Grandma Dowdel

As the main focus of the book, Grandma Dowdel is a richly nuanced but static character who is paradoxically both partly caricature and deeply complex. A big, hardy woman, she is an imposing figure with a reputation for over-the-top behavior. When she escorts Mary Alice to her first day of school, August Fluke, the principal, “swallow[s] hard” in anticipation of trouble when he sees her. In an allusion to her quickness and willingness in pulling the trigger of her old blunderbuss, the boys in the class greet her spontaneously by throwing up their hands and hollering, “Don’t shoot! We give up!” Grandma is not a demonstrative, “welcoming woman,” and she never explains “more than the minimum.” In fact, the many rich layers of her character are revealed both to Mary Alice and the reader through her actions rather than her words; she faces the challenges of everyday living with assertiveness and amazing ingenuity.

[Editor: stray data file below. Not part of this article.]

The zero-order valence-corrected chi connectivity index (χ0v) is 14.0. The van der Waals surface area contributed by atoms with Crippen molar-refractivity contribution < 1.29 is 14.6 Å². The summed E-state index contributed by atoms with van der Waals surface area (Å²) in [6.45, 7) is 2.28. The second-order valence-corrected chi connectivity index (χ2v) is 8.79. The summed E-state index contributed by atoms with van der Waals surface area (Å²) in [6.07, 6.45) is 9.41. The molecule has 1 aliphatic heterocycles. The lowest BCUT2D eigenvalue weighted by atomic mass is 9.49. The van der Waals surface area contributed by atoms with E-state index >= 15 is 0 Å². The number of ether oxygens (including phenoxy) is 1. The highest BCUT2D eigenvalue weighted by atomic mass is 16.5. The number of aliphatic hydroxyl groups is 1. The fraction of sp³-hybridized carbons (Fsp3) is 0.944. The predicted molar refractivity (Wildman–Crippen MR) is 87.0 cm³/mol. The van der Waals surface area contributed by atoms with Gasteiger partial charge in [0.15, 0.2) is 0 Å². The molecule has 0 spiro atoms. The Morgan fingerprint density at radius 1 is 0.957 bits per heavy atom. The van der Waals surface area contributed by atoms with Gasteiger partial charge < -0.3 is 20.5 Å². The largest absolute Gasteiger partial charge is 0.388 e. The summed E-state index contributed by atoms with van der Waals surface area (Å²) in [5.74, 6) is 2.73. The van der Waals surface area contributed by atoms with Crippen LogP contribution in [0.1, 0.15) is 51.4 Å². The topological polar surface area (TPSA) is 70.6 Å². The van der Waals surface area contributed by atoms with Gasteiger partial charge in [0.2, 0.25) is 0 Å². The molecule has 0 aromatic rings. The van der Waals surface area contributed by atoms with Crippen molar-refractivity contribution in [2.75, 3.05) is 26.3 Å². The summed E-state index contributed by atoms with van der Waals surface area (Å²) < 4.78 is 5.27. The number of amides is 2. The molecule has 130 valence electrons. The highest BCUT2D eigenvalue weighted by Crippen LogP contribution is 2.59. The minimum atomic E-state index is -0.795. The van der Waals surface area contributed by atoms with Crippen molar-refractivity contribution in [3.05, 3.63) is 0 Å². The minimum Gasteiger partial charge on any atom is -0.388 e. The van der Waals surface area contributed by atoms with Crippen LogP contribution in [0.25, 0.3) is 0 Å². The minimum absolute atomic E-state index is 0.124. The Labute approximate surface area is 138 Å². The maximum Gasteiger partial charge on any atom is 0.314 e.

Grandma is a formidable woman in all ways. She can be crafty and conniving in any given situation and is perfectly capable of beating at their own games those who would take advantage of others. She outwits the notorious class bully, Mildred Burdick, when the disagreeable girl tries to extort a dollar from Mary Alice; she does not hesitate to douse the ringleader of a pack of local boys with a pan of hot glue while they are in the act of vandalizing her outhouse. Grandma has particularly little patience with pretentiousness and hypocrisy. With a keen sense of justice, she shames those who can afford it into paying more for their share of “burgoo” so a poor widow and her disabled son will have something to live on, and she exposes the ignominious lineage of the banker’s wife when that pompous woman tries to use her illustrious but fabricated pedigree to lord it over her perceived inferiors.

Grandma is uncannily sensitive toward both the needs and capabilities of others. She expects the best from those around her, but she is most demanding when it comes to her own behavior. Mary Alice is astounded as she watches Grandma “gasping with the work and the cold” as she traps in the dead of winter. She suddenly realizes that Grandma is old and that the tremendous effort she puts forth without complaint in everything she does must exact a harsh toll in discomfort and pain....

(The entire section is 961 words.)